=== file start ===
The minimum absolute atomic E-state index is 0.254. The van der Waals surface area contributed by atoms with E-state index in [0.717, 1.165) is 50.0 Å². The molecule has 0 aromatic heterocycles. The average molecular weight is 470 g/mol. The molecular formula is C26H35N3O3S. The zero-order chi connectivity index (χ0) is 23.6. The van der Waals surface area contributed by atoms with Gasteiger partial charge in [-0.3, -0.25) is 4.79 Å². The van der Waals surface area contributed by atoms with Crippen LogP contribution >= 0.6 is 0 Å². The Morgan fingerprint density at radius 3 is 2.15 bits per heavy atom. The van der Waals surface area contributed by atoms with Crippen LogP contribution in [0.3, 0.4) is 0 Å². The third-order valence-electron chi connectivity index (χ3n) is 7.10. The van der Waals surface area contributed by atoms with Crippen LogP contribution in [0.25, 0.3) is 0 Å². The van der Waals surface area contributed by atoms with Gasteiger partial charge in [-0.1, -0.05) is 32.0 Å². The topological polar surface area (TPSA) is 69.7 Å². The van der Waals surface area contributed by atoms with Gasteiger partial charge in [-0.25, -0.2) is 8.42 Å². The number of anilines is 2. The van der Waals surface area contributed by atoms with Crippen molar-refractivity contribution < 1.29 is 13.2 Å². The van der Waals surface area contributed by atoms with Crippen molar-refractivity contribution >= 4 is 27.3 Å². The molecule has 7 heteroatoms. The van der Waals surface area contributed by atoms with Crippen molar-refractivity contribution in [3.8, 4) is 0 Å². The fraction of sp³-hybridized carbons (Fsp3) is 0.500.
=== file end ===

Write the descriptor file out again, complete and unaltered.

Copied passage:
The minimum absolute atomic E-state index is 0.254. The van der Waals surface area contributed by atoms with E-state index in [0.717, 1.165) is 50.0 Å². The molecule has 0 aromatic heterocycles. The average molecular weight is 470 g/mol. The molecular formula is C26H35N3O3S. The zero-order chi connectivity index (χ0) is 23.6. The van der Waals surface area contributed by atoms with Gasteiger partial charge in [-0.3, -0.25) is 4.79 Å². The van der Waals surface area contributed by atoms with Crippen LogP contribution >= 0.6 is 0 Å². The Morgan fingerprint density at radius 3 is 2.15 bits per heavy atom. The van der Waals surface area contributed by atoms with Crippen LogP contribution in [0.3, 0.4) is 0 Å². The third-order valence-electron chi connectivity index (χ3n) is 7.10. The van der Waals surface area contributed by atoms with Crippen LogP contribution in [0.25, 0.3) is 0 Å². The van der Waals surface area contributed by atoms with Gasteiger partial charge in [-0.1, -0.05) is 32.0 Å². The topological polar surface area (TPSA) is 69.7 Å². The van der Waals surface area contributed by atoms with Gasteiger partial charge in [-0.25, -0.2) is 8.42 Å². The number of anilines is 2. The van der Waals surface area contributed by atoms with Crippen molar-refractivity contribution < 1.29 is 13.2 Å². The van der Waals surface area contributed by atoms with Crippen molar-refractivity contribution >= 4 is 27.3 Å². The molecule has 7 heteroatoms. The van der Waals surface area contributed by atoms with Crippen molar-refractivity contribution in [3.8, 4) is 0 Å². The fraction of sp³-hybridized carbons (Fsp3) is 0.500.